A:  In late spring and early summer, many wild birds experience a fledgling stage of development.  These birds are old enough to leave the nest, but still need the attention of a parent.  Typically these fledglings jump around and practice flying, but usually cannot completely master the skill yet.  Think of these fledglings as “bird teenagers.” 

The mother will usually be keeping a pretty close watch over fledglings.  They help them find food and avoid predators.  Sometimes you may see a panicked mother bird trying to distract you if you walk to close to her offspring.  It is important to leave the fledgling alone, so the mother continues to care for it.  Keep your cats and dogs indoors or closely supervised if you have a fledgling in your yard.  Many of these birds die from interactions with pets or because well meaning “rescuers” take them away from their mothers.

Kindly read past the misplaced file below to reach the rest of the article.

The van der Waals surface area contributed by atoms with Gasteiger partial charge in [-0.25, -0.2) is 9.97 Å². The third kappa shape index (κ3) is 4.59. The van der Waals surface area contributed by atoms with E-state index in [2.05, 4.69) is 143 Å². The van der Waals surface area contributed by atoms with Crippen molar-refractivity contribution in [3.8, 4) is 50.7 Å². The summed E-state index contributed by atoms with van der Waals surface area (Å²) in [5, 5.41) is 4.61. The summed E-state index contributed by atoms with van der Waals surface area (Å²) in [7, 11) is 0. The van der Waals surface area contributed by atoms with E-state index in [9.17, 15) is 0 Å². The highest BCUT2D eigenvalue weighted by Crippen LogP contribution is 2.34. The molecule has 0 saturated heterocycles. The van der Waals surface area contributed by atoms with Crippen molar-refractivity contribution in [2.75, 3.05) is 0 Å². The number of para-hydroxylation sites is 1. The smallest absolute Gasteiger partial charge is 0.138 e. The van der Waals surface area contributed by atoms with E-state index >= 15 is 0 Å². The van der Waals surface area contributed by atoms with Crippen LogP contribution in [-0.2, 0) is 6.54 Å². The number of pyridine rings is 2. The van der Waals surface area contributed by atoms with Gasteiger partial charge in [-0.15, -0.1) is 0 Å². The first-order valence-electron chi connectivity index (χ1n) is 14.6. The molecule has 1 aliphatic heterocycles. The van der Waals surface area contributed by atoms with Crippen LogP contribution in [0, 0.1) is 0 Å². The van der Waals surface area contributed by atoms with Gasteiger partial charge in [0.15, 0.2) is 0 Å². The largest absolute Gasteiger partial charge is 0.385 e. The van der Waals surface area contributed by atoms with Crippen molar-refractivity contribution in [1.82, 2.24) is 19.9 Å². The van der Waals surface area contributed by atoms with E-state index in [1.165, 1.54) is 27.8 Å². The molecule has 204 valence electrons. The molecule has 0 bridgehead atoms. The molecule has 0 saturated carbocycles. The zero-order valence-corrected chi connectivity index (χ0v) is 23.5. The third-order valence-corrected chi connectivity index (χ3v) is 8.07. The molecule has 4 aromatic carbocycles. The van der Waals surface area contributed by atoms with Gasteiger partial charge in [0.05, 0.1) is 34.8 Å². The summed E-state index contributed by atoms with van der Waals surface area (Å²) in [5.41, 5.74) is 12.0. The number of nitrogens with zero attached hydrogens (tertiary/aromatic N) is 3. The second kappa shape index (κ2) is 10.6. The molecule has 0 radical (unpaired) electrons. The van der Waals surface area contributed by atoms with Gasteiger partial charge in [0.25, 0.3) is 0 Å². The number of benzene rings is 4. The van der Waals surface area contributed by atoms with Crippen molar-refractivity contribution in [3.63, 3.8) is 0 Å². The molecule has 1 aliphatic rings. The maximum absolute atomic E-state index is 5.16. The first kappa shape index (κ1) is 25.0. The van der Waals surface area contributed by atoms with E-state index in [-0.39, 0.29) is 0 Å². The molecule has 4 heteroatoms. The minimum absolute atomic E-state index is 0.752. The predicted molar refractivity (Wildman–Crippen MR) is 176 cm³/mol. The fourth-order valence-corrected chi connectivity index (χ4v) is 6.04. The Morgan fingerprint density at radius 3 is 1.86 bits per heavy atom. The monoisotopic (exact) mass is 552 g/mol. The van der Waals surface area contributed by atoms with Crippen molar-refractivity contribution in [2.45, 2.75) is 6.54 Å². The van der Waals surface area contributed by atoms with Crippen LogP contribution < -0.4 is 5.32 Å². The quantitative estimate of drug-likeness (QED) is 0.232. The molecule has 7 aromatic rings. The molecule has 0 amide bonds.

In Virginia, all wildlife legally belongs to the Commonwealth.  Individuals are not allowed to care for wildlife other than to bring them to a veterinarian or licensed wildlife rehabilitator.  These laws are for the protection of the animals and public health.  If you suspect any wild animal is sick or injured, leave them in place and contact a veterinarian or animal control for advice.